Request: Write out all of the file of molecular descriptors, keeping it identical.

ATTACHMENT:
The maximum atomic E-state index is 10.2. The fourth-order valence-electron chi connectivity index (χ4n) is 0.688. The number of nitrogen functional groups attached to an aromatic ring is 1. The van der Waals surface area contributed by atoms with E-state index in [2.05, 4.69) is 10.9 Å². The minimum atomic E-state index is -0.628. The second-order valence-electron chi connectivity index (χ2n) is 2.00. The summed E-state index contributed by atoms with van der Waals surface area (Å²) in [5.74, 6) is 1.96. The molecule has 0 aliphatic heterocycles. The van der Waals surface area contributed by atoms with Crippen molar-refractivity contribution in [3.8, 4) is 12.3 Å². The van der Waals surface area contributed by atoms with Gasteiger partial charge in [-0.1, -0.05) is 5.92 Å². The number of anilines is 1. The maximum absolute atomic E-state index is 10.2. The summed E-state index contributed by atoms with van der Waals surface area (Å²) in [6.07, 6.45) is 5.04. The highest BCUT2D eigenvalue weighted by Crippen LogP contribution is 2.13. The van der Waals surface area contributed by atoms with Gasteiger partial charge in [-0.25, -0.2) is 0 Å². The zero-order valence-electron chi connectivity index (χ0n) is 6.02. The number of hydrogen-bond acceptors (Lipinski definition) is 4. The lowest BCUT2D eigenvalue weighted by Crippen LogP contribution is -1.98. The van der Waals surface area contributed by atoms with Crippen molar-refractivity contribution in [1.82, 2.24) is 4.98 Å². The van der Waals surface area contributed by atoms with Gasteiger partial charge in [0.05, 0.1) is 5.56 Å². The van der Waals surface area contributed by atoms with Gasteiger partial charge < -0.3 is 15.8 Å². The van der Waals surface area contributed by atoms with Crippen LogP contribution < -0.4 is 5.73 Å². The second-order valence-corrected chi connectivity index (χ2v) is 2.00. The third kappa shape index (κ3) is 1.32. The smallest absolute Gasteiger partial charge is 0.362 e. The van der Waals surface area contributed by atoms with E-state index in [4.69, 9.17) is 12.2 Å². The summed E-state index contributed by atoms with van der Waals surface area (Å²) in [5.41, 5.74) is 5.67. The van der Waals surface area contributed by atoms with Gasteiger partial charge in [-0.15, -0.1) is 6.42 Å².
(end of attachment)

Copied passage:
The maximum atomic E-state index is 10.2. The fourth-order valence-electron chi connectivity index (χ4n) is 0.688. The number of nitrogen functional groups attached to an aromatic ring is 1. The van der Waals surface area contributed by atoms with E-state index in [2.05, 4.69) is 10.9 Å². The minimum atomic E-state index is -0.628. The second-order valence-electron chi connectivity index (χ2n) is 2.00. The summed E-state index contributed by atoms with van der Waals surface area (Å²) in [5.74, 6) is 1.96. The molecule has 0 aliphatic heterocycles. The van der Waals surface area contributed by atoms with Crippen molar-refractivity contribution in [3.8, 4) is 12.3 Å². The van der Waals surface area contributed by atoms with Gasteiger partial charge in [-0.1, -0.05) is 5.92 Å². The number of anilines is 1. The maximum absolute atomic E-state index is 10.2. The summed E-state index contributed by atoms with van der Waals surface area (Å²) in [6.07, 6.45) is 5.04. The highest BCUT2D eigenvalue weighted by Crippen LogP contribution is 2.13. The van der Waals surface area contributed by atoms with Gasteiger partial charge in [-0.25, -0.2) is 0 Å². The zero-order valence-electron chi connectivity index (χ0n) is 6.02. The number of hydrogen-bond acceptors (Lipinski definition) is 4. The lowest BCUT2D eigenvalue weighted by Crippen LogP contribution is -1.98. The van der Waals surface area contributed by atoms with Crippen molar-refractivity contribution in [1.82, 2.24) is 4.98 Å². The van der Waals surface area contributed by atoms with Gasteiger partial charge in [0.05, 0.1) is 5.56 Å². The van der Waals surface area contributed by atoms with Gasteiger partial charge < -0.3 is 15.8 Å². The van der Waals surface area contributed by atoms with Crippen LogP contribution < -0.4 is 5.73 Å². The second-order valence-corrected chi connectivity index (χ2v) is 2.00. The third kappa shape index (κ3) is 1.32. The smallest absolute Gasteiger partial charge is 0.362 e. The van der Waals surface area contributed by atoms with E-state index in [4.69, 9.17) is 12.2 Å². The summed E-state index contributed by atoms with van der Waals surface area (Å²) in [5.41, 5.74) is 5.67. The van der Waals surface area contributed by atoms with Gasteiger partial charge in [-0.15, -0.1) is 6.42 Å².